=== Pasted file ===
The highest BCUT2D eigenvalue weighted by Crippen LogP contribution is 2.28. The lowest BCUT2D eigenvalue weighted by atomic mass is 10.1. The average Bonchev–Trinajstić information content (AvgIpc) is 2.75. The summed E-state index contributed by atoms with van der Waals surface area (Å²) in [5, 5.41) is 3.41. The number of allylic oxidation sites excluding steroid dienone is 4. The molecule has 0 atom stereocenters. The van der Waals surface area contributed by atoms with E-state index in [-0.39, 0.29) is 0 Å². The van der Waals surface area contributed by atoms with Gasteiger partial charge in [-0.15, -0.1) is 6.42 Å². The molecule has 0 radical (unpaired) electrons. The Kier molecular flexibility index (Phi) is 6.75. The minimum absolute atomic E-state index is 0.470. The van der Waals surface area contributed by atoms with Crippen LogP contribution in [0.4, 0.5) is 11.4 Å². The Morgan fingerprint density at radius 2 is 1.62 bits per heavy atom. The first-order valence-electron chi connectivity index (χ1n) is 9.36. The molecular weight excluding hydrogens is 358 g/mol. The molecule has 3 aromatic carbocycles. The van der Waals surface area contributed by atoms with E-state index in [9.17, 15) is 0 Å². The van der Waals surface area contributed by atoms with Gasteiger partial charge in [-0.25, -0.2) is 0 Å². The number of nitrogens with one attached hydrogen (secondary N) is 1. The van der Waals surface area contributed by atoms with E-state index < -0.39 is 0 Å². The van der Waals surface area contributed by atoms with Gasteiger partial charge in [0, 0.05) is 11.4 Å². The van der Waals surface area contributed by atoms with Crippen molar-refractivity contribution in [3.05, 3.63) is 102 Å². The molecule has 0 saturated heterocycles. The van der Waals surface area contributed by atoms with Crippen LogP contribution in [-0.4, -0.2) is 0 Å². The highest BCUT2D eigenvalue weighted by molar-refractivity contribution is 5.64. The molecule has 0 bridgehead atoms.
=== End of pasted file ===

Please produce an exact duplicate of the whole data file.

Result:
The highest BCUT2D eigenvalue weighted by Crippen LogP contribution is 2.28. The lowest BCUT2D eigenvalue weighted by atomic mass is 10.1. The average Bonchev–Trinajstić information content (AvgIpc) is 2.75. The summed E-state index contributed by atoms with van der Waals surface area (Å²) in [5, 5.41) is 3.41. The number of allylic oxidation sites excluding steroid dienone is 4. The molecule has 0 atom stereocenters. The van der Waals surface area contributed by atoms with E-state index in [-0.39, 0.29) is 0 Å². The van der Waals surface area contributed by atoms with Gasteiger partial charge in [-0.15, -0.1) is 6.42 Å². The molecule has 0 radical (unpaired) electrons. The Kier molecular flexibility index (Phi) is 6.75. The minimum absolute atomic E-state index is 0.470. The van der Waals surface area contributed by atoms with Crippen LogP contribution in [0.4, 0.5) is 11.4 Å². The Morgan fingerprint density at radius 2 is 1.62 bits per heavy atom. The first-order valence-electron chi connectivity index (χ1n) is 9.36. The molecular weight excluding hydrogens is 358 g/mol. The molecule has 3 aromatic carbocycles. The van der Waals surface area contributed by atoms with E-state index in [9.17, 15) is 0 Å². The van der Waals surface area contributed by atoms with Gasteiger partial charge in [-0.25, -0.2) is 0 Å². The number of nitrogens with one attached hydrogen (secondary N) is 1. The van der Waals surface area contributed by atoms with E-state index < -0.39 is 0 Å². The van der Waals surface area contributed by atoms with Gasteiger partial charge in [0, 0.05) is 11.4 Å². The van der Waals surface area contributed by atoms with Crippen molar-refractivity contribution in [3.05, 3.63) is 102 Å². The molecule has 0 saturated heterocycles. The van der Waals surface area contributed by atoms with Crippen LogP contribution in [-0.4, -0.2) is 0 Å². The highest BCUT2D eigenvalue weighted by molar-refractivity contribution is 5.64. The molecule has 0 bridgehead atoms.